I stuck a piece of paper in the typewriter and hammered out a letter. "Dear Mr. Jefferson," it began. I started out telling him about a map I'd just drawn, but wandered off on a dozen tangents before I got back to the point and wrapped it up. I signed off with a phrase I borrowed from him, a phrase whose eighteenth-century civility remains unmatched today.

If I felt a tad ridiculous when I started the letter, by the time I got to the signature, I felt on top of the world. There it: was. I had my pen pal. And it was every bit as satisfying as I'd once imagined. What better way to chase post-frost depression than by writing about my garden. And about his. About how they tasted and smelled and what they meant. About gardens in general. About gardens in history. About the history of gardens. And their future.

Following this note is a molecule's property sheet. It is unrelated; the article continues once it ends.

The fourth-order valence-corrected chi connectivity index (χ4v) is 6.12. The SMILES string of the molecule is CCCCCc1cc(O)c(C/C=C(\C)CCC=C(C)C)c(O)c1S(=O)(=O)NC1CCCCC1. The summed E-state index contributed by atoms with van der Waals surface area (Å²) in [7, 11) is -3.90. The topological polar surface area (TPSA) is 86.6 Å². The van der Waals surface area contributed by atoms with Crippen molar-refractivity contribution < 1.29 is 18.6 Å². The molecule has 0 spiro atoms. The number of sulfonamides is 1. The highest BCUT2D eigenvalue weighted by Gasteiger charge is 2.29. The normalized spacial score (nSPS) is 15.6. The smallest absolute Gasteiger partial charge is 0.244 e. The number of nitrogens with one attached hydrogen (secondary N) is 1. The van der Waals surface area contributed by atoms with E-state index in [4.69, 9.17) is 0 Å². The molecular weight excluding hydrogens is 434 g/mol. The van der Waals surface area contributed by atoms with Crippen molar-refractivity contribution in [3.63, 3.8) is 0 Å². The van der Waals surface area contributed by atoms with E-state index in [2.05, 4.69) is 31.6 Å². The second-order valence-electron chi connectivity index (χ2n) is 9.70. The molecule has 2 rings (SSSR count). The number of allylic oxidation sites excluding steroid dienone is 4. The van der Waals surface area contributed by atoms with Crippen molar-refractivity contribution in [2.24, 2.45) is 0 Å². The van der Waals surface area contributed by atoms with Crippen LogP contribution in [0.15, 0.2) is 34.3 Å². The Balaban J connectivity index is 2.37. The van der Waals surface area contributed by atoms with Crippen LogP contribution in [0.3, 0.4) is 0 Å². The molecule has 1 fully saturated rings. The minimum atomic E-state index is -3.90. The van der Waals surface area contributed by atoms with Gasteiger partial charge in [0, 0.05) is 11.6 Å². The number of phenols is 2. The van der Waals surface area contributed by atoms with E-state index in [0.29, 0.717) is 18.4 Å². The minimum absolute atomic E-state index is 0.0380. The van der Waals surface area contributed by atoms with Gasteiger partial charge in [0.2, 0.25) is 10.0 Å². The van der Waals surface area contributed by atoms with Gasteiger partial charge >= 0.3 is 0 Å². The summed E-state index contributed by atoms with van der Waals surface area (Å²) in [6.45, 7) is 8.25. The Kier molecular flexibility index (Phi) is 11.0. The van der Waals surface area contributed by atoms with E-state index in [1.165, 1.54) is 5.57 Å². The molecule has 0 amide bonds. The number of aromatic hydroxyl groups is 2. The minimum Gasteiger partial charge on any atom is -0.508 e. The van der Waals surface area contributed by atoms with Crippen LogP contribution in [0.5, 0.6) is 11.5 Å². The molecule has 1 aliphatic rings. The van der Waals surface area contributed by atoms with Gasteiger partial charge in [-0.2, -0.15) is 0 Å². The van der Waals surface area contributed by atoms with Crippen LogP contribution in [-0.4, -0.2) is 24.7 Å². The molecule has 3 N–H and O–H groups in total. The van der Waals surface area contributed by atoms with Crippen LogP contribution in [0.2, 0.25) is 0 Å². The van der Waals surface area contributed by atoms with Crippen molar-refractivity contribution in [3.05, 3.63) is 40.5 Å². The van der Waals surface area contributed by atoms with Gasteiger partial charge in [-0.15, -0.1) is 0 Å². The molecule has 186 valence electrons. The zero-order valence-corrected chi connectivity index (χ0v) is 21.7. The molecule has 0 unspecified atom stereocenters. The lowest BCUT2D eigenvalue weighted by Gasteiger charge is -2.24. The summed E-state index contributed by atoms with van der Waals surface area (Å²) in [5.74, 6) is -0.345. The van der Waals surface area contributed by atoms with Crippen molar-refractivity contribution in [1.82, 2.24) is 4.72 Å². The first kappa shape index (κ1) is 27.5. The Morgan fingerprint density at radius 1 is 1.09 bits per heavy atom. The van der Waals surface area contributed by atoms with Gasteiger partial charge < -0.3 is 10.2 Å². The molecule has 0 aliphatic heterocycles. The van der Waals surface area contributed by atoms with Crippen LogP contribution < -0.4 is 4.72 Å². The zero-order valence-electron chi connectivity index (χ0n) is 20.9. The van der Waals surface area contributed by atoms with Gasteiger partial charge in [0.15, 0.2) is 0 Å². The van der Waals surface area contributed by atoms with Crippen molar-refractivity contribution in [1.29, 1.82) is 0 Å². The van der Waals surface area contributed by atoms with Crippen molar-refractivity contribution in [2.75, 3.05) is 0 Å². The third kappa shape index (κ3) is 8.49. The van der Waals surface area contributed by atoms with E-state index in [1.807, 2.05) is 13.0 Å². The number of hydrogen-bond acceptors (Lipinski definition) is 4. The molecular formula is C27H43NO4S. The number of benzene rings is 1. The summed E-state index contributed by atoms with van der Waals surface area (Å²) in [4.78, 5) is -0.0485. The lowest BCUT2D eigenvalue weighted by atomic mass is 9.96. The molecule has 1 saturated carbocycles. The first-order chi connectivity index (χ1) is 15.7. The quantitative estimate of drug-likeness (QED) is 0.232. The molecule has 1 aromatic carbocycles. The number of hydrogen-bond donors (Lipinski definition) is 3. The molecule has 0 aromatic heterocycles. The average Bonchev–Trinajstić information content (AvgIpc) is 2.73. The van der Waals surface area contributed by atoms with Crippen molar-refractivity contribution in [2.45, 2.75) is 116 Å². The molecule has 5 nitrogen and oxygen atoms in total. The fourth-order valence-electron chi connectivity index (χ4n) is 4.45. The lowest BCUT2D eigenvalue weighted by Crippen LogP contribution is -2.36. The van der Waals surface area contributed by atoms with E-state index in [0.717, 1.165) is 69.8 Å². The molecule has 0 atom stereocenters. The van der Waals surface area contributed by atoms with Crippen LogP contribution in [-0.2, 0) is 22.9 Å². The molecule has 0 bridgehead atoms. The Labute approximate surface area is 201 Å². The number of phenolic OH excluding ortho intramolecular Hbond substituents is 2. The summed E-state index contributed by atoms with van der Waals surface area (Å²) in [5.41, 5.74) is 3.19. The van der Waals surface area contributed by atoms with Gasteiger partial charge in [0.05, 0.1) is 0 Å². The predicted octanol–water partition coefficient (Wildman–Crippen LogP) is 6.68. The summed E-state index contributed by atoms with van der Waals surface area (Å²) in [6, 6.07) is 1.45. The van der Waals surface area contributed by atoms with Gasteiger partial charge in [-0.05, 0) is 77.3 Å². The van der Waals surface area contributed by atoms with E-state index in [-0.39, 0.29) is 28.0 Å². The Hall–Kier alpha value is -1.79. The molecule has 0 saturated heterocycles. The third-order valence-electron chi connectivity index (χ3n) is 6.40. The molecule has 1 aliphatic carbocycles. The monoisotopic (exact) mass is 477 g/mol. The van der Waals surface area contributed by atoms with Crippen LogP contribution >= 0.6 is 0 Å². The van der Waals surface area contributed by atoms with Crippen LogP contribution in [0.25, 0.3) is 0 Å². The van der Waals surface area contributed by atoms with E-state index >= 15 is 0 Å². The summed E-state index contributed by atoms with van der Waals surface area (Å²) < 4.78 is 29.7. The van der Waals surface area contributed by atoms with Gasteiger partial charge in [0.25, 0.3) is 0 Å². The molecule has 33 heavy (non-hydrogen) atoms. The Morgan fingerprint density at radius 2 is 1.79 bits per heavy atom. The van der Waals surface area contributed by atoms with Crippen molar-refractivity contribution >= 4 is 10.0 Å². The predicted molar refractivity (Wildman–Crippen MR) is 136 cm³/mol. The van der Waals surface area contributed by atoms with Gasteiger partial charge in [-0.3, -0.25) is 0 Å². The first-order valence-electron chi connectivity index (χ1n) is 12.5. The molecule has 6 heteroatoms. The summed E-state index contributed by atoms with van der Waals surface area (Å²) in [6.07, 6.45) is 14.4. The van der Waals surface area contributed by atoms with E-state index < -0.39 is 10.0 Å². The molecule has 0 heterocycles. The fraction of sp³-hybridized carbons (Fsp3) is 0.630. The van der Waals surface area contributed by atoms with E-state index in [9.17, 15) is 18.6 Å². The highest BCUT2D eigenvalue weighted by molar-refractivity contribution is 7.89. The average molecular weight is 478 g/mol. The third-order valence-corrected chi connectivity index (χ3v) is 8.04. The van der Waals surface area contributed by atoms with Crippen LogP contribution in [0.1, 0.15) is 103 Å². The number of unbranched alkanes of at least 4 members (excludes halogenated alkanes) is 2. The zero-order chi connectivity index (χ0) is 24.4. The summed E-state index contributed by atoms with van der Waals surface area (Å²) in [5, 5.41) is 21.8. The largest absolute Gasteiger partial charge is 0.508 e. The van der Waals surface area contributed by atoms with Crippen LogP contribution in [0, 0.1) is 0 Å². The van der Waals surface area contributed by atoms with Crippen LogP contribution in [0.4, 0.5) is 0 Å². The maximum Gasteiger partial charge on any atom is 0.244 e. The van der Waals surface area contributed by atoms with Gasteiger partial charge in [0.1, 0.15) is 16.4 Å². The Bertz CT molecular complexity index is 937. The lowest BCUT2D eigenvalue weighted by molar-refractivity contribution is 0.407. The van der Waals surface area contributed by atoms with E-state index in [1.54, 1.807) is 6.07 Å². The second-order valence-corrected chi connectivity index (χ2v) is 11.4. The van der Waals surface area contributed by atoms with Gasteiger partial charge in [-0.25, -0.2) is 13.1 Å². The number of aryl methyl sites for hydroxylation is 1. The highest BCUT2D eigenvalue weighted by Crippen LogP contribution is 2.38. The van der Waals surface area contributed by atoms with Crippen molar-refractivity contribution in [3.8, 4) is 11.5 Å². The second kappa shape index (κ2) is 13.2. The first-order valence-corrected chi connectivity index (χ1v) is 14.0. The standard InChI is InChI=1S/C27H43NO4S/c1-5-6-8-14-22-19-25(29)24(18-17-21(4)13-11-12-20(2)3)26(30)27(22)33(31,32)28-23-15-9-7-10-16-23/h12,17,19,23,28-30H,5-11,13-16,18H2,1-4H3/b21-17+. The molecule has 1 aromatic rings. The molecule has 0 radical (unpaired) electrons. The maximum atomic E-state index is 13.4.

My letters and comments continued all season, through the full cycle of the garden, from penciled plan to the doorstep of harvest. Neither conversation nor correspondence, they weren't a soliloquy either. Very decidedly, they were addressed to Mr. Jefferson. If he hadn't been at the other end of my thoughts, cultivating radicchio and tomatoes, journeying over the Alps in search of rice, fair skin tattered from the sun, very decidedly, those thoughts would have gone unsaid.

Okay. Maybe I am crazy. Maybe I'm hearing voices and writing to ghosts. But I still say that if this is a conceit, it isn't a caprice. It came about gradually, evolving naturally, and the first thing that every gardener learns is that Nature is a force you can't ignore.